The POT balloon should also afford good proximal stent coverage, ideally just reaching the proximal stent edge in the MV.13 If the balloon extends too proximally beyond the stent, there is a risk of edge dissection. If the balloon is placed too distally, leading to incomplete coverage of the proximal stent edge, there is the risk of bottleneck stent malapposition. In such cases, the balloon should be repositioned and reinflated, ensuring full coverage and sufficient expansion of the proximal part of the stent. POT should be performed before SB rewiring.44 By expanding the MV stent proximal to the SB, POT facilitates SB rewiring, distal stent strut crossing, and reduces the risk of accidental abluminal rewiring.44,47 A repeat POT or re-POT is routinely recommended in two-stent strategies after KBI, with a POT balloon diameter sized 1:1 to PMV.39,48 Of note, the correct placement of POT balloons may differ according to the preferred two-stent strategy. In culotte stenting, the first and second POT should be performed immediately proximal to the carina after the first and second stent implantation, respectively. Nonetheless, the final (third) POT should be performed more proximal to the (neo)carina.38 Regarding DK crush stenting, the 16th expert consensus document of the European Bifurcation Club recommends two-step crushing of the SB stent. It refers to the second step as ‘POT crush,’ performed immediately proximal to the carina.38 Following MV stenting, the second POT should be performed immediately proximal to the carina, which is different from the final POT that should be performed above the centralized double-layer neocarina.38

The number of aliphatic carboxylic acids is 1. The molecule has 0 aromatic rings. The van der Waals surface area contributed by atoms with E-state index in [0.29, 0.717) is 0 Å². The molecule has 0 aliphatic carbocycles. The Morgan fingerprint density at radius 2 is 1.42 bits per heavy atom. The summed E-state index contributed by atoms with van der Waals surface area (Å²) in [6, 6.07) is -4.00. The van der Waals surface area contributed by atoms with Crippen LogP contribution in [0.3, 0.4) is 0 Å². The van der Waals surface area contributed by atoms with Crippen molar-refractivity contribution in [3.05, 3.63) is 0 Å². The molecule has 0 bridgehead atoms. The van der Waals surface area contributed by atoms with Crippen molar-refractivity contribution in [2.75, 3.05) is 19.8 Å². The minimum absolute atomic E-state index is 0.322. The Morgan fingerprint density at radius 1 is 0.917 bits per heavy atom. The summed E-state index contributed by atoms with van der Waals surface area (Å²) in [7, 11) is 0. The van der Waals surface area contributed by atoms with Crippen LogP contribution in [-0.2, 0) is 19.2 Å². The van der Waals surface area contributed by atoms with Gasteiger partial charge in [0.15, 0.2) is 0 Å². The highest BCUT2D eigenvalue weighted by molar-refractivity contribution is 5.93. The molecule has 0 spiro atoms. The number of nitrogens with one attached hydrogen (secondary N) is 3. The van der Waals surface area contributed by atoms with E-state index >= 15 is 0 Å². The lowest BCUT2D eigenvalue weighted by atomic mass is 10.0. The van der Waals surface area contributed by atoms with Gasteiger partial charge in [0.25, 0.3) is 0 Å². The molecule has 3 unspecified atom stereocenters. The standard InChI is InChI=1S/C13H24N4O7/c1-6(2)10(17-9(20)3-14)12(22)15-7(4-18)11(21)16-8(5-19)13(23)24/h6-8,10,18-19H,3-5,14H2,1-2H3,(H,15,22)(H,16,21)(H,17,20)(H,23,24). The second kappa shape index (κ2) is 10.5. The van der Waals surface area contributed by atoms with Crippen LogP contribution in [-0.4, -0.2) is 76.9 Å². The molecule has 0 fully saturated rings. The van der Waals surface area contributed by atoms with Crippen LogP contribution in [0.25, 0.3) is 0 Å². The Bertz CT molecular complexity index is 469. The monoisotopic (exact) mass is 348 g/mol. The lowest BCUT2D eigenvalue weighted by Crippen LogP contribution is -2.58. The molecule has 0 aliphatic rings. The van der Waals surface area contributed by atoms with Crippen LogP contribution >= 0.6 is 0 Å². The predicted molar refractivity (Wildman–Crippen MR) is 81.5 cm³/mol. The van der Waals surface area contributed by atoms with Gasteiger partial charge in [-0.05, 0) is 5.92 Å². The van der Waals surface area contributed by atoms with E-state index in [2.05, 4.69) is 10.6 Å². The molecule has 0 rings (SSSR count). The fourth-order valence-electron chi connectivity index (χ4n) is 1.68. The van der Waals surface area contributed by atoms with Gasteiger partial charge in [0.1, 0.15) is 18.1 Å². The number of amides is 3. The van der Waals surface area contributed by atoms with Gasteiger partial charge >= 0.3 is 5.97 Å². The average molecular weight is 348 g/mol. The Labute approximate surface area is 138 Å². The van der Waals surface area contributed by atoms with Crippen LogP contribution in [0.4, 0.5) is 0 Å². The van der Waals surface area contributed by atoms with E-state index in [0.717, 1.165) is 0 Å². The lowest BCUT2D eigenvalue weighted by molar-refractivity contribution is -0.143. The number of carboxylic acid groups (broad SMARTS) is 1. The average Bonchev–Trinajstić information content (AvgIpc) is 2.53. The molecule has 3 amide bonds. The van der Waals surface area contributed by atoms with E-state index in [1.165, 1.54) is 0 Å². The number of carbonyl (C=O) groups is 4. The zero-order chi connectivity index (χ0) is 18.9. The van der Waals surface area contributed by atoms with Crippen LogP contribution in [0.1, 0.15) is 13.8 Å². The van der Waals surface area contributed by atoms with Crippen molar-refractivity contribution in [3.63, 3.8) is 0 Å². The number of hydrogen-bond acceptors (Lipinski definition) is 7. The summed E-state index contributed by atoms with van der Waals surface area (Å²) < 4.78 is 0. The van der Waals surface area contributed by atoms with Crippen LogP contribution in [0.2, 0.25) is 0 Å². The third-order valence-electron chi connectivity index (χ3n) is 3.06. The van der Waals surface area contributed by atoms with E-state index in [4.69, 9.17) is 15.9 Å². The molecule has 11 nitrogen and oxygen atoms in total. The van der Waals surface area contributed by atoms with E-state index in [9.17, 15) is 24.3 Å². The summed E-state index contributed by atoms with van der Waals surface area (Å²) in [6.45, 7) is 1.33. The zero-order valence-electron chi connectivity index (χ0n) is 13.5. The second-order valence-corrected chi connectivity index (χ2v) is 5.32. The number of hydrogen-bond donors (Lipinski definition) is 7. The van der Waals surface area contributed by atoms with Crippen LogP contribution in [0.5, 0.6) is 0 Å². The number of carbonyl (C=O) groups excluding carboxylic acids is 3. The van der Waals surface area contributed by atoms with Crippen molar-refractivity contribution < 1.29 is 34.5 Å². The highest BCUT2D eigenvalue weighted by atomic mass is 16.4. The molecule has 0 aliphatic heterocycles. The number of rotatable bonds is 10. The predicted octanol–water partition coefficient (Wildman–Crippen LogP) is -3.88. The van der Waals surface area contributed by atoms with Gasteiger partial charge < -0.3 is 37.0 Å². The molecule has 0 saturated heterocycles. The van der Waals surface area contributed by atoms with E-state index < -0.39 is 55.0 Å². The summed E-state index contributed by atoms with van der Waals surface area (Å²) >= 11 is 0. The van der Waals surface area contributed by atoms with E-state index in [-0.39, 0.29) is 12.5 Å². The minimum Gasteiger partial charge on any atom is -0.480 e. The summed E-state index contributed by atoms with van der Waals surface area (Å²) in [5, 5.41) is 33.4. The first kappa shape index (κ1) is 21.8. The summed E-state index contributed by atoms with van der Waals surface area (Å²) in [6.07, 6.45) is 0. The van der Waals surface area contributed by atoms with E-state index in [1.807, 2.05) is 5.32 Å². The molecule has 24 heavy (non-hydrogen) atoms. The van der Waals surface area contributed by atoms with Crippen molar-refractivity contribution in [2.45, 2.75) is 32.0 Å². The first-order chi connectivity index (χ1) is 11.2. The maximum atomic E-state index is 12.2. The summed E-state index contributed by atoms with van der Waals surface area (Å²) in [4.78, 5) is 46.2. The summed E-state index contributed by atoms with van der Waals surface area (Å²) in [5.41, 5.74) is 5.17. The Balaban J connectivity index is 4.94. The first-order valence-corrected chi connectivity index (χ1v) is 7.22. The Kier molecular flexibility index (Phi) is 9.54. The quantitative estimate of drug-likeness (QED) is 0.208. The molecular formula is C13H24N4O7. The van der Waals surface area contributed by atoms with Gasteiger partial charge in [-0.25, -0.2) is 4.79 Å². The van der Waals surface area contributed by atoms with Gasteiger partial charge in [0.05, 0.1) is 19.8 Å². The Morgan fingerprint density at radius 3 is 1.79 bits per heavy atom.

The rationale for POT has been derived predominantly from bench studies with a lack of clinical data or validation.46,49 Recent data from the large e-ULTIMASTER registry reported significant reductions in 12-month TLF and stent thrombosis with POT in the bifurcation stenting cohort who had an already low rate of TLF at 1 year.50 However, despite solid rationale and recommendations for POT, the same registry reported a gross underuse of the technique (33.3%).50
Side Branch Treatment and Kissing Balloon Inflation
SB intervention after MV stenting largely depends on the SB status evaluated after PS. The keep-it-open (KIO) principle is adopted for an acceptable SB result. In KIO, both branches are wired, the MV is stented, and POT is performed, with no further intervention in the absence of flow reduction in the SB.13,44 In the absence of reduced TIMI flow, routine SB balloon dilatation is not recommended in PS.13 The evidence for KBI in non-LM bifurcation lesions varies, with only limited long-term data regarding routine KBI, particularly in non-LM bifurcation lesions. In the Korean COBIS registry, among non-LM bifurcation lesions with a PS, KBI was associated with a higher incidence of MACE and TLR, which remained significant after propensity score matching.51 In contrast, the Nordic-Baltic Bifurcation Study III, which randomized 477 patients with bifurcation lesions to final KBI versus no final KBI after MV stenting, found no difference in 6-month MACE in routine KBI.52 However, KBI reduced angiographic SB (re)stenosis, especially in patients with true bifurcation lesions.52 In the SMART STRATEGY RCT, 258 patients (of whom 55.8% had non-LM bifurcations) were randomized to one of two arms: a ‘conservative’ strategy (SB intervention if TIMI flow <3) or an ‘aggressive’ strategy (SB intervention if >75% SB stenosis). The SB intervention comprised SB ballooning, KBI, and stenting if needed. At 12 months, similar rates of target vessel failure (TLF) were seen (9.4% versus 9.2% in the conservative versus aggressive strategy, p=0.97);53 however, at 3 years, the conservative strategy had reduced target vessel failure (11.7% versus 20.8%; p=0.049), cardiac death, or MI (0.8% versus 6.2%; p=0.036).54